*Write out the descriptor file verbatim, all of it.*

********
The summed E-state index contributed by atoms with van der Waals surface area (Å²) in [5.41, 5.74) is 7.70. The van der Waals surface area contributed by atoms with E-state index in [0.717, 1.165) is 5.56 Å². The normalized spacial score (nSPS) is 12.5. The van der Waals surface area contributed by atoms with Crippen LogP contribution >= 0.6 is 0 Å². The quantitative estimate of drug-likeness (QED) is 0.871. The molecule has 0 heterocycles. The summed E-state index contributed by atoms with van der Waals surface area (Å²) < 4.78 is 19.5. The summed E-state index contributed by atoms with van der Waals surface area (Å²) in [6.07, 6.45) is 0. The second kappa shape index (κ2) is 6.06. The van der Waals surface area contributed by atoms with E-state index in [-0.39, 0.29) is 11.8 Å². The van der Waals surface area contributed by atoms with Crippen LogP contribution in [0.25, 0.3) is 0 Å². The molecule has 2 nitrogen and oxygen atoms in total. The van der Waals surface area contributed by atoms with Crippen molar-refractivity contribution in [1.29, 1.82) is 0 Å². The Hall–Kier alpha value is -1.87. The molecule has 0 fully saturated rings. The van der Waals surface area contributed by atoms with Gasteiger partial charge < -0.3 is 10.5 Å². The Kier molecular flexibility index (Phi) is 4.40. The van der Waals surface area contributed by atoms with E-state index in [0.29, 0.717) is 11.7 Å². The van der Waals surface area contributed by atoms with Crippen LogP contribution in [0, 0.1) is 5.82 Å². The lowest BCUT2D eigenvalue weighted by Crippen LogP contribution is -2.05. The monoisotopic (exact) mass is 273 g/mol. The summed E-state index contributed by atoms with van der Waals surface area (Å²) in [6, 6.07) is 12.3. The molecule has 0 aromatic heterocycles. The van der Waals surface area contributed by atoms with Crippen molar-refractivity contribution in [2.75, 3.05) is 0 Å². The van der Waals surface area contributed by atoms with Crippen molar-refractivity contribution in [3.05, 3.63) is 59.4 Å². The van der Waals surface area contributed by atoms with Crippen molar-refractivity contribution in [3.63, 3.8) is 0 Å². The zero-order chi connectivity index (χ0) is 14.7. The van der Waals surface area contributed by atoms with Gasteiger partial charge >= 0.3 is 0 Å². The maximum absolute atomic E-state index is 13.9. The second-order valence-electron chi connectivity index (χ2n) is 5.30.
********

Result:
The summed E-state index contributed by atoms with van der Waals surface area (Å²) in [5.41, 5.74) is 7.70. The van der Waals surface area contributed by atoms with E-state index in [0.717, 1.165) is 5.56 Å². The normalized spacial score (nSPS) is 12.5. The van der Waals surface area contributed by atoms with Crippen LogP contribution >= 0.6 is 0 Å². The quantitative estimate of drug-likeness (QED) is 0.871. The molecule has 0 heterocycles. The summed E-state index contributed by atoms with van der Waals surface area (Å²) < 4.78 is 19.5. The summed E-state index contributed by atoms with van der Waals surface area (Å²) in [6.07, 6.45) is 0. The second kappa shape index (κ2) is 6.06. The van der Waals surface area contributed by atoms with E-state index in [-0.39, 0.29) is 11.8 Å². The van der Waals surface area contributed by atoms with Crippen LogP contribution in [0.25, 0.3) is 0 Å². The molecule has 2 nitrogen and oxygen atoms in total. The van der Waals surface area contributed by atoms with Crippen molar-refractivity contribution in [1.29, 1.82) is 0 Å². The Hall–Kier alpha value is -1.87. The molecule has 0 fully saturated rings. The van der Waals surface area contributed by atoms with Gasteiger partial charge < -0.3 is 10.5 Å². The Kier molecular flexibility index (Phi) is 4.40. The van der Waals surface area contributed by atoms with E-state index in [0.29, 0.717) is 11.7 Å². The van der Waals surface area contributed by atoms with Crippen LogP contribution in [0, 0.1) is 5.82 Å². The lowest BCUT2D eigenvalue weighted by Crippen LogP contribution is -2.05. The monoisotopic (exact) mass is 273 g/mol. The summed E-state index contributed by atoms with van der Waals surface area (Å²) in [6, 6.07) is 12.3. The molecule has 0 aromatic heterocycles. The van der Waals surface area contributed by atoms with Crippen molar-refractivity contribution in [2.75, 3.05) is 0 Å². The van der Waals surface area contributed by atoms with Crippen molar-refractivity contribution in [3.05, 3.63) is 59.4 Å². The van der Waals surface area contributed by atoms with Crippen molar-refractivity contribution in [3.63, 3.8) is 0 Å². The zero-order chi connectivity index (χ0) is 14.7. The van der Waals surface area contributed by atoms with Gasteiger partial charge >= 0.3 is 0 Å². The maximum absolute atomic E-state index is 13.9. The second-order valence-electron chi connectivity index (χ2n) is 5.30.